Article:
I am excited to see my interactive piece, “Visualizing Digital Seriality, or: All Your Mods Are Belong to Us,” out now in the latest issue of Kairos: A Journal of Rhetoric, Technology, and Pedagogy. This is by far the most technically demanding piece of scholarship I have ever produced, and it underwent what is possibly the most rigorous peer-review process to which any of my published articles has ever been subject. If you’re interested in data visualization, distant reading techniques, network graphing, critical code studies, game studies, modding scenes, or Super Mario Bros. (and who doesn’t like Super Mario Bros.?), check it out!
This video is an experimental “annotation essay” that develops a reading of Edison’s Frankenstein (1910) through on-screen text annotations. This is the complete film, unedited except for the annotations and new digital intertitles.
The video’s argument is adapted from Chapter 3 of my book Postnaturalism: Frankenstein, Film, and the Anthropotechnical Interface: “Monsters in Transit: Edison’s Frankenstein.”
This is my second Frankenstein-themed video essay. The first one, on sound in James Whale’s Frankenstein (1931), can be found in the online journal [in]Transition.
Poster for the opening colloquium for Stanford’s Frankenstein@200 Initiative, October 17, 2017. I’ll be speaking alongside Denise Gigante, Aleta Hayes, Russ Altman, and Hank Greely, moderated by Jane Shaw. Location TBA.
Free and open to the public: All humans, monsters, cyborgs, others welcome.
This fall, I am excited to teach a new course, “The Video Essay: Writing with Video About Film and Media,” as a part of Stanford’s Introductory Seminars program. Geared towards sophomores from any major, this small class will combine practical instruction in video editing, analysis and discussion of exemplary video essays, hands-on lab sessions, and group critique of student work.
The course draws essential inspiration from the NEH-funded “Scholarship in Sound & Image” workshop, organized by Christian Keathley and Jason Mittell at Middlebury College, which I participated in back in 2015.
More info about the course can be found on Stanford’s Introductory Seminars website.
A selection of video essays from the exhibition Post-Cinema: Videographic Explorations, which ran May 1-12, 2017 at Stanford University, is now available for viewing online.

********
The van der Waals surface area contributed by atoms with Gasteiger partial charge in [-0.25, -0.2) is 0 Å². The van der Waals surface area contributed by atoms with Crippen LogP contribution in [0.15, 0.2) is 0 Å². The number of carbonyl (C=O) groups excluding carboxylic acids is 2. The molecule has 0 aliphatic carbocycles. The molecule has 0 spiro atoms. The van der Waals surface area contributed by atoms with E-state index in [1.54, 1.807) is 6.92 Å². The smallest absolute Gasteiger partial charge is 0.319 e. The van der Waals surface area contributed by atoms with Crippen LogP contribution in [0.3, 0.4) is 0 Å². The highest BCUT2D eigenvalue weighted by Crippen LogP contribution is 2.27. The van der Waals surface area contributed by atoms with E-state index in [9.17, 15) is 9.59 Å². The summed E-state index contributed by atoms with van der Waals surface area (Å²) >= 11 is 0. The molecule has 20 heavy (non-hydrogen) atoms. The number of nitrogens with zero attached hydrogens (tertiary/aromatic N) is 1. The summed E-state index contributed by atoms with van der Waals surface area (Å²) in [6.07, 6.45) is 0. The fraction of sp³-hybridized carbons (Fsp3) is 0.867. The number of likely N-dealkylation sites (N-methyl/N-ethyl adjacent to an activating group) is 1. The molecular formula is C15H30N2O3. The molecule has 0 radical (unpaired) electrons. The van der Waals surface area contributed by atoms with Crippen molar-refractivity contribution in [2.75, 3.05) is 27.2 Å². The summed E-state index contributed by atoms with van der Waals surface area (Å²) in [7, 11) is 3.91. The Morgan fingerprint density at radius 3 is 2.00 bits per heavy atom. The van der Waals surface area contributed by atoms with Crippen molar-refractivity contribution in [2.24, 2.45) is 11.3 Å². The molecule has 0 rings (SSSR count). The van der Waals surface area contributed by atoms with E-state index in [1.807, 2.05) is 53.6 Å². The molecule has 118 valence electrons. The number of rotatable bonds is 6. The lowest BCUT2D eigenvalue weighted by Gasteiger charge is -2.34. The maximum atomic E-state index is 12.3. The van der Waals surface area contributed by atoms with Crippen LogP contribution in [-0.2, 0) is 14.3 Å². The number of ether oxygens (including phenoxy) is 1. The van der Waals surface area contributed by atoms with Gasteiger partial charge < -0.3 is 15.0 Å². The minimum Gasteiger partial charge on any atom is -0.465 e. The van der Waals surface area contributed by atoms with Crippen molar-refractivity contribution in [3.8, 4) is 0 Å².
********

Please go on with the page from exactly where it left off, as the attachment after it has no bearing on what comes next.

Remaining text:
The video essays, by leading filmmaker-scholars Kevin B. Lee and Allison de Fren as well as students in my “Post-Cinema” seminar (winter 2017), deal with a variety of contemporary media forms and phenomena – including digital animation, Beyoncé’s Lemonade and the visual album, contemporary horror, slow cinema, post-cinematic television and transmedia franchises, among others.
You can find the video essays on my website, under “Videographic Scholarship” on the catch-all “STUFF®” page (where you’ll also find a variety of digital and creative projects). Or go straight to the exhibition page.
Following the recent publication of Media of Serial Narrative, edited by Frank Kelleter, there is a 4-part interview with Kelleter conducted by Henry Jenkins over on the latter’s blog. The interview is far-ranging and offers a good introduction to the volume and to the broader work conducted by the Popular Seriality Research Unit from 2010 to 2016, continued in ongoing work today.
Post-Cinema: Videographic Explorations — an exhibition of video essays that I am curating at Stanford — opens today. The wall text (above) outlines the aims and objectives of the show. Here is a list of the 13 works included:
Post-Cinema: Theorizing 21st-Century Film (Book Trailer), 2016
The Beyoncé Image: Synesthetic Abilities of the Visual Album, 2017
Iñárritu’s Films in a Conversation on Realism, Hyperrealism, Time-Image, and Movement-Image, 2017
Raquel Orendain Shrestha
WTF IS THAT? The Pre- and Post-Cinematic Tendencies of PARANORMAL ACTIVITY, 2017
Allison de Fren and Brian Cantrell
The Shared Universe Cinema, 2017
Transformers: The Premake (a desktop documentary), 2014
Kevin B. Lee
Slowness and Slow Cinema, 2017
FX’s LEGION and Post-Cinematic Television, 2017
Questioning the Human Machine in EX MACHINA, 2016
Allison de Fren
New Forms of Racism in the Post-Cinematic Dispositif, 2017
Jace Alexander Casey
A Closer Look at/into Depth Perception: Illusion, Impression, and Indexicality in Animation, 2017
VHS Found Footage and the Material Horrors of Post-Cinema, 2015